Articles Posted in Police Brutality/Civil Rights Violations

An incident in Colorado, recently recounted by The Oregonian, offers striking insight into the culture of neglect in our prisons and the important role our courts must play in ensuring justice is done.

On the night of July 31, 2018, the newspaper reports, an inmate at a county jail in Denver “gave birth to her son alone in her cell without medical supervision or treatment, despite repeatedly telling the jail’s staff that she was having contractions, according to a federal lawsuit.” The paper reports that the entire incident was “captured on surveillance video.” Yet, astonishingly, “an internal investigation by the Denver Sheriff’s Department cleared its deputies of wrongdoing.”

To call this appalling is an understatement. As I noted in a blog last March, an 8-1 Supreme court ruling dating all the way back to 1976 (Estelle v Gamble) clearly established the right of prisoners to adequate medical care. The court wrote that “deliberate indifference to serious medical needs of prisoners” falls under the constitution’s prohibition of “cruel and unusual punishment.”

The series begins with several examples of prison and jail deaths, followed by a stark statistic: “Since 2008, at least 306 people across the Northwest have died after being taken to a county jail.” Over the course of a three-part investigation published last week Oregon Public Broadcasting, working in cooperation with other public media outlets in Oregon and Washington, offered a detailed, and disturbing, look at the state of health care available to people jailed here in the Pacific Northwest.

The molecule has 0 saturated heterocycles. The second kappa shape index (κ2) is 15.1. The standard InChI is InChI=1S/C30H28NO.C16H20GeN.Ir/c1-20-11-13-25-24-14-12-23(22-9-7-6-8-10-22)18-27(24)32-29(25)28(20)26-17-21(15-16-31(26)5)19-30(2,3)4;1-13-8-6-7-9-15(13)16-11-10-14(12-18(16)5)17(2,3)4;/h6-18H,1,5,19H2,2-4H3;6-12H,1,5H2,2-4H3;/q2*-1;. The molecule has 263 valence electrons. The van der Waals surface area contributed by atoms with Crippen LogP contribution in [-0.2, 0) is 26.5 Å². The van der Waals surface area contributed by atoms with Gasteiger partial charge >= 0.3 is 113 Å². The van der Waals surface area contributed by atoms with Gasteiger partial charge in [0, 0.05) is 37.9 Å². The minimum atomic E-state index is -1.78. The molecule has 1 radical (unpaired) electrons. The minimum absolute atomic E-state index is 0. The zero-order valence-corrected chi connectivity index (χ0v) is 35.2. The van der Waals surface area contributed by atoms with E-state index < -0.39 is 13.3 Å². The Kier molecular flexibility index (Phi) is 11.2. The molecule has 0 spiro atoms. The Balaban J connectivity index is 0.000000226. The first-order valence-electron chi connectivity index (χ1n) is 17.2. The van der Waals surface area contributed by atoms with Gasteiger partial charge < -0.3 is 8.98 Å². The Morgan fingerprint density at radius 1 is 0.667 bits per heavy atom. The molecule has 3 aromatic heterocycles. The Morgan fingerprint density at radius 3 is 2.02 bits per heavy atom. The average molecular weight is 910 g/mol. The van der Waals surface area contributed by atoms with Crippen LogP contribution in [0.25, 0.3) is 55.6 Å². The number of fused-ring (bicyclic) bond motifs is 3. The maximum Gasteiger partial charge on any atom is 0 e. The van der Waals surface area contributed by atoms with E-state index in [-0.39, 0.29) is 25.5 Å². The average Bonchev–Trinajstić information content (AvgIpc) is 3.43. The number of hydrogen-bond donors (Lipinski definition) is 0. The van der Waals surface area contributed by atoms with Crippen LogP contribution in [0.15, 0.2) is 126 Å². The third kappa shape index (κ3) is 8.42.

Notably, the death statistic does not come from an official source. As OPB reports, “until now, that number was unknown, in part because Oregon and Washington have not comprehensively tracked those deaths in county jails.” In other words: it took a media investigation to determine the extent of the problem, one that OPB calls “a crisis of rising death rates in overburdened jails that have been set up to fail the inmates they are tasked with keeping safe.”

OPB reports that suicide is “by far the leading cause of jail deaths in the Pacific Northwest, (accounting) for nearly half of all cases with a known cause of death.” Yet the issues the series raises concerning negligence and indifference on the part of jail staff are also significant. The series offers a number of examples of inmates who died after being served food to which they were allergic, or whose complaints about serious medical issues were ignored.